We often have very interesting questions from our clients, and a recent question was around asylum seekers and their eligibility to claim UIF benefits, since they do not have South African ID’s.
In South Africa there were 184 976 documented active asylum seekers on December 31, 2018.
Let’s go back a step and look at the SARS definition about who should pay UIF
All employees, as well as their employers, are responsible for contributions to the UIF. However, an employee is excluded from contributing to the UIF if :-
- Employed by the employer for less than 24 hours a month
- Receives remuneration under a contract of employment as contemplated in section 18(2) of the Skills Development Act, 1998 (Act No.97 of 1998)
- Employed as an officer or employee in the national or provincial sphere of Government
- Entered the Republic for the purpose of carrying out a contract of service, apprenticeship or learnership within the Republic. If upon termination, the employer is required by law or by the contract of service, apprenticeship or learnership, or by any other agreement or undertaking, to send home that person, or if that person needs to leave the Republic
- The President, Deputy President, a Minister, Deputy Minister, a member of the National Assembly, a permanent delegate to the National Council of Provinces, a Premier, a member of an Executive Council or a member of a provincial legislature or
- A member of a municipal council, a traditional leader, a member of a provincial House of Traditional Leaders and a member of the Council of Traditional Leaders.
For many years, asylum seekers attempting to claim benefits from the Unemployment Insurance Fund (UIF) have routinely been turned away by the Department of Labour, despite having made contributions to the Fund during their employment. Currently, Asylum Seekers do not have ID numbers – they are simply issued with temporary S24 permits, which are usually renewed on a three or six-monthly basis. According to their permit conditions they are usually entitled to seek employment and to study.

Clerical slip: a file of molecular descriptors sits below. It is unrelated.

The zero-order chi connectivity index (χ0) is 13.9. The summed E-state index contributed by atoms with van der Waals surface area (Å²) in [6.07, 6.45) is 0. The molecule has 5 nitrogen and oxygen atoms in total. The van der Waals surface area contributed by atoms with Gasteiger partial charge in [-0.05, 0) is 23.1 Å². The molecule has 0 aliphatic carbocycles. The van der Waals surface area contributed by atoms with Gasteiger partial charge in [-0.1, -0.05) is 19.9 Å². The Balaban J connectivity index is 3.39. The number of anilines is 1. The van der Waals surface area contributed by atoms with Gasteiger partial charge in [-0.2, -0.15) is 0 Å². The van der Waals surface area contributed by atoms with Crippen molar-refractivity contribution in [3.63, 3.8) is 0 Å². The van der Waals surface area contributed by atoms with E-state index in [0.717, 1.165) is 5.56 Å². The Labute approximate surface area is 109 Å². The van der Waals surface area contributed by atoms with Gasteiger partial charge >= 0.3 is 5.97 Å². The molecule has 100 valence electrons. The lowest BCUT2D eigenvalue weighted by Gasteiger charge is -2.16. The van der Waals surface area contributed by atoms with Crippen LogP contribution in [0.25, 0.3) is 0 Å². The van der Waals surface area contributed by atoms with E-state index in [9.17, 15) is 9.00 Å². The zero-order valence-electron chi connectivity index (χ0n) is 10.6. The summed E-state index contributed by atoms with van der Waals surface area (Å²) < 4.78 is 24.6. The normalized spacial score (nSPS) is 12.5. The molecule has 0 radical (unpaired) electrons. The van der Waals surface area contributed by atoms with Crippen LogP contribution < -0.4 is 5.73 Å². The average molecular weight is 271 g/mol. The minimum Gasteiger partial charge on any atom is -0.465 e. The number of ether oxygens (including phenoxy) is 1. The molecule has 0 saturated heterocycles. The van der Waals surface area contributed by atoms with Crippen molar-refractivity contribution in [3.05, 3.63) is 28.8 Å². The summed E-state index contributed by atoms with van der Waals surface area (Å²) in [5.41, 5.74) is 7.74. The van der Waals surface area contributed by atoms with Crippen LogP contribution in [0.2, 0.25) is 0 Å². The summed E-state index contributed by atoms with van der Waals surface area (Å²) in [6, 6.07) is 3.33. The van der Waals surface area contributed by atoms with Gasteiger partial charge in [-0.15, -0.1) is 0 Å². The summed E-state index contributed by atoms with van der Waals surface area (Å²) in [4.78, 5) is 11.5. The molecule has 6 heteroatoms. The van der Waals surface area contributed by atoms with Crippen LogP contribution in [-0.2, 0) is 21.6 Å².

However, following a ruling of the High Court of South Africa, Gauteng Division (Pretoria) on 27 February 2019, this will no longer be the case as a result of litigation initiated by Werksmans Attorneys’ pro bono department.
The employer has to make UIF contributions on the employee’s behalf by deducting the relevant portion of their salary. Upon termination of the employment relationship, the contributing employee becomes entitled to benefits from the Fund. To claim these benefits, the employee is required to submit, amongst other things, an identity document, in terms of the Unemployment Insurance Act Regulations.
For an asylum seeker to obtain an identity document, their application for asylum must be successful, at which stage they are formally declared to be a “refugee”, and become entitled to a wider body of rights, including an entitlement to an identity document. The regulations to the Refugees Act specify that the asylum application should take no longer than 180 days. In reality, however, many of these applications take longer than 10 years.
Because asylum seekers do not have identity documents they are excluded from claiming benefits from the Fund, despite many having made contributions to the Fund for years.
Such was the case for 5 asylum seekers represented by Werksmans in an application against the Minister of Labour, the Director-General of the Department of Labour and the Unemployment Insurance Commissioner (the Respondents) to declare certain regulations of the Unemployment Insurance Act unconstitutional to the extent that they exclude asylum seekers from claiming benefits; and to direct that the Department of Labour affect the necessary systemic changes to allow asylum seekers to claim benefits.
The court ruled in favour of the asylum seekers declaring that regulations were unconstitutional!
This judgment is an important endorsement of the principles of social justice in those asylum seekers who have made contributions to the Fund will now be able to claim their benefits if they are in possession of a valid asylum seeker permit.